Study asks, 'Which of the many different types of aspirin is likely to help the most?'
17 may 2009--For many years, it has been known that aspirin is beneficial to patients suffering heart attacks and near-heart attacks. But which of the many different types of aspirin is likely to help the most?
A group of researchers led by Dr. Sean Nordt from the University of California, San Diego gave three different types of aspirin to a group of volunteer research subjects: regular aspirin swallowed whole, regular aspirin chewed and swallowed, and chewable aspirin chewed and swallowed. Blood levels of aspirin were then measured, to see which route led to the highest aspirin levels in the body.
The chewable aspirin consistently showed greater and more rapid absorption than the regular aspirin, whether swallowed whole or chewed. This seemingly quite simple finding could lead to improvements in the care of heart attack patients.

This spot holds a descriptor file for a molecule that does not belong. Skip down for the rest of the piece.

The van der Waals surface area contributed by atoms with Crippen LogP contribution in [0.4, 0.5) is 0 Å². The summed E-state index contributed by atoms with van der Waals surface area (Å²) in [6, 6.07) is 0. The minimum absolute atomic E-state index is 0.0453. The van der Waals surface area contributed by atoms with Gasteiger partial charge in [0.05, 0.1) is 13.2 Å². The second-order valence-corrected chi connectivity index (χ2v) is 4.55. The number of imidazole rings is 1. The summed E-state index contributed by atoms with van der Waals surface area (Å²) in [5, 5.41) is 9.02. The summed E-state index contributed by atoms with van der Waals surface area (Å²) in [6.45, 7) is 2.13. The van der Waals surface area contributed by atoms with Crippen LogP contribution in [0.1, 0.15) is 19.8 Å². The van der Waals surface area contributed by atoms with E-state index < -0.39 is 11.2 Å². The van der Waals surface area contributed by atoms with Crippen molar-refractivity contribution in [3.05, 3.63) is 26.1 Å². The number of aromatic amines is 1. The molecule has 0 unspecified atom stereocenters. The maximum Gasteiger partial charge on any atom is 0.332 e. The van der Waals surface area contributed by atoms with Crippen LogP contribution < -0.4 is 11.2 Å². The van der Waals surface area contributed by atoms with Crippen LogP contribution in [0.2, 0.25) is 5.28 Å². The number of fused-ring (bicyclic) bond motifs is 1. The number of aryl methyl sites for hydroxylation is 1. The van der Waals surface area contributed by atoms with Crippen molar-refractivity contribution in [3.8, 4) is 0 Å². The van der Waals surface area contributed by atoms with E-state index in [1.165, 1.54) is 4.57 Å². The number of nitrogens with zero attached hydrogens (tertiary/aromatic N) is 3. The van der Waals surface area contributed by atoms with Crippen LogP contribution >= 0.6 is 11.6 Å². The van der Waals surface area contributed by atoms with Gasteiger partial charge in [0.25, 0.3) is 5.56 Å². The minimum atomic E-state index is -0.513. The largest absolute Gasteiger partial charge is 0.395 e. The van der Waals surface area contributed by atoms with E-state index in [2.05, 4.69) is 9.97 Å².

The presentation, entitled "Comparison Of Three Aspirin Formulations" will be given by Dr. Sean Nordt in the Cardiovascular forum at the 2009 SAEM Annual Meeting at the Sheraton New Orleans on Friday, May 15 at 1:00 PM. Abstracts are published in Vol. 16, No. 4, Supplement 1, April 2009 of Academic Emergency Medicine, the official journal of the Society for Academic Emergency Medicine.
AEM is a peer-reviewed journal whose goal is to advance the science, education, and clinical practice of emergency medicine, to serve as a voice for the academic emergency medicine community, and to enhance the goals and objectives of the Society for Academic Emergency Medicine (SAEM). Members and non-members worldwide depend on this journal for translational medicine relevant to emergency medicine, in addition to clinical news, case studies and more.